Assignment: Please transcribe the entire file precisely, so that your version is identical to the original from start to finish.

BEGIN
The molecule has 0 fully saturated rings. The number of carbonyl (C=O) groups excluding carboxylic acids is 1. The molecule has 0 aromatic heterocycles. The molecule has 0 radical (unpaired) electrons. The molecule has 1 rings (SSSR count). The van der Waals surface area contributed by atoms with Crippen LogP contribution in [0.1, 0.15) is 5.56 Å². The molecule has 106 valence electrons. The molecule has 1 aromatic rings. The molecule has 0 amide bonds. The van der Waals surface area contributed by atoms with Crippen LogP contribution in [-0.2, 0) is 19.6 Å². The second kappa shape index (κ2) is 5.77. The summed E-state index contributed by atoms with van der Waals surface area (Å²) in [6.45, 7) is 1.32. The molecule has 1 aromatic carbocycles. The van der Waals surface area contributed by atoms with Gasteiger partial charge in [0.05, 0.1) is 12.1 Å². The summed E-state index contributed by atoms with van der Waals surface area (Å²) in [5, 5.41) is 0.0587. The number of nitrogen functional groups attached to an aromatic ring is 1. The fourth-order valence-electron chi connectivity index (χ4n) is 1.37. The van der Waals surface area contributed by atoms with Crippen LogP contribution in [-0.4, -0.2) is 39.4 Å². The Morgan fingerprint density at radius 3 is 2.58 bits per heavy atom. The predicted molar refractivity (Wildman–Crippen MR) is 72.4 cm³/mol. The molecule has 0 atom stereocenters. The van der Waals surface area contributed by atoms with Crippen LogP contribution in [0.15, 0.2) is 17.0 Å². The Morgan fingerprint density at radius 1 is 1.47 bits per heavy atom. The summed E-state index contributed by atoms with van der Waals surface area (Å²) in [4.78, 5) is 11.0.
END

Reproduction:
The molecule has 0 fully saturated rings. The number of carbonyl (C=O) groups excluding carboxylic acids is 1. The molecule has 0 aromatic heterocycles. The molecule has 0 radical (unpaired) electrons. The molecule has 1 rings (SSSR count). The van der Waals surface area contributed by atoms with Crippen LogP contribution in [0.1, 0.15) is 5.56 Å². The molecule has 106 valence electrons. The molecule has 1 aromatic rings. The molecule has 0 amide bonds. The van der Waals surface area contributed by atoms with Crippen LogP contribution in [-0.2, 0) is 19.6 Å². The second kappa shape index (κ2) is 5.77. The summed E-state index contributed by atoms with van der Waals surface area (Å²) in [6.45, 7) is 1.32. The molecule has 1 aromatic carbocycles. The van der Waals surface area contributed by atoms with Gasteiger partial charge in [0.05, 0.1) is 12.1 Å². The summed E-state index contributed by atoms with van der Waals surface area (Å²) in [5, 5.41) is 0.0587. The number of nitrogen functional groups attached to an aromatic ring is 1. The fourth-order valence-electron chi connectivity index (χ4n) is 1.37. The van der Waals surface area contributed by atoms with Crippen LogP contribution in [-0.4, -0.2) is 39.4 Å². The Morgan fingerprint density at radius 3 is 2.58 bits per heavy atom. The predicted molar refractivity (Wildman–Crippen MR) is 72.4 cm³/mol. The molecule has 0 atom stereocenters. The van der Waals surface area contributed by atoms with Crippen LogP contribution in [0.15, 0.2) is 17.0 Å². The Morgan fingerprint density at radius 1 is 1.47 bits per heavy atom. The summed E-state index contributed by atoms with van der Waals surface area (Å²) in [4.78, 5) is 11.0.